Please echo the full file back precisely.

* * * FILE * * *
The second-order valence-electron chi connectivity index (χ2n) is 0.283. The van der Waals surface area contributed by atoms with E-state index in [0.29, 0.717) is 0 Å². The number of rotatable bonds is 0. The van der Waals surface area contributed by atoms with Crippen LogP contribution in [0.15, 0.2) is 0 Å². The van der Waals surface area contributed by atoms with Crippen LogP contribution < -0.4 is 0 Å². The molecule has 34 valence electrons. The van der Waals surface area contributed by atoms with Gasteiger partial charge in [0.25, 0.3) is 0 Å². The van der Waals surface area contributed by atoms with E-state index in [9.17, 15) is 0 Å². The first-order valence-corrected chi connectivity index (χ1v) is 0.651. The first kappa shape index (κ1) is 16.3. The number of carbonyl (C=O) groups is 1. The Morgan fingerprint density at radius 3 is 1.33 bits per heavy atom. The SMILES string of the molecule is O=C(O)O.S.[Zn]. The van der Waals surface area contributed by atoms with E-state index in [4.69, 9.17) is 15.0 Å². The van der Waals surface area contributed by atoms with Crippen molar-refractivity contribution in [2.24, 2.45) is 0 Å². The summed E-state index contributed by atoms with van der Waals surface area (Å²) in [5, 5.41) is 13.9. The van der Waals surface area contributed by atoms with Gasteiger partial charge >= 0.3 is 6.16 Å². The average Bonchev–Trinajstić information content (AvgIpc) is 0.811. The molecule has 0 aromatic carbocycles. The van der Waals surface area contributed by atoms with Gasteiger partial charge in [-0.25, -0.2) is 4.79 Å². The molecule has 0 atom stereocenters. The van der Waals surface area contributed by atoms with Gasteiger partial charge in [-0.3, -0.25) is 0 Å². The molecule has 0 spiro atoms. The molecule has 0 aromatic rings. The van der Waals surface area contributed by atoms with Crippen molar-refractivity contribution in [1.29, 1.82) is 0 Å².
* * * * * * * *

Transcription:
The second-order valence-electron chi connectivity index (χ2n) is 0.283. The van der Waals surface area contributed by atoms with E-state index in [0.29, 0.717) is 0 Å². The number of rotatable bonds is 0. The van der Waals surface area contributed by atoms with Crippen LogP contribution in [0.15, 0.2) is 0 Å². The van der Waals surface area contributed by atoms with Crippen LogP contribution < -0.4 is 0 Å². The molecule has 34 valence electrons. The van der Waals surface area contributed by atoms with Gasteiger partial charge in [0.25, 0.3) is 0 Å². The van der Waals surface area contributed by atoms with E-state index in [9.17, 15) is 0 Å². The first-order valence-corrected chi connectivity index (χ1v) is 0.651. The first kappa shape index (κ1) is 16.3. The number of carbonyl (C=O) groups is 1. The Morgan fingerprint density at radius 3 is 1.33 bits per heavy atom. The SMILES string of the molecule is O=C(O)O.S.[Zn]. The van der Waals surface area contributed by atoms with E-state index in [4.69, 9.17) is 15.0 Å². The van der Waals surface area contributed by atoms with Crippen molar-refractivity contribution in [2.24, 2.45) is 0 Å². The summed E-state index contributed by atoms with van der Waals surface area (Å²) in [5, 5.41) is 13.9. The van der Waals surface area contributed by atoms with Gasteiger partial charge >= 0.3 is 6.16 Å². The average Bonchev–Trinajstić information content (AvgIpc) is 0.811. The molecule has 0 aromatic carbocycles. The van der Waals surface area contributed by atoms with Gasteiger partial charge in [-0.25, -0.2) is 4.79 Å². The molecule has 0 atom stereocenters. The van der Waals surface area contributed by atoms with Gasteiger partial charge in [-0.3, -0.25) is 0 Å². The molecule has 0 spiro atoms. The molecule has 0 aromatic rings. The van der Waals surface area contributed by atoms with Crippen molar-refractivity contribution in [1.29, 1.82) is 0 Å².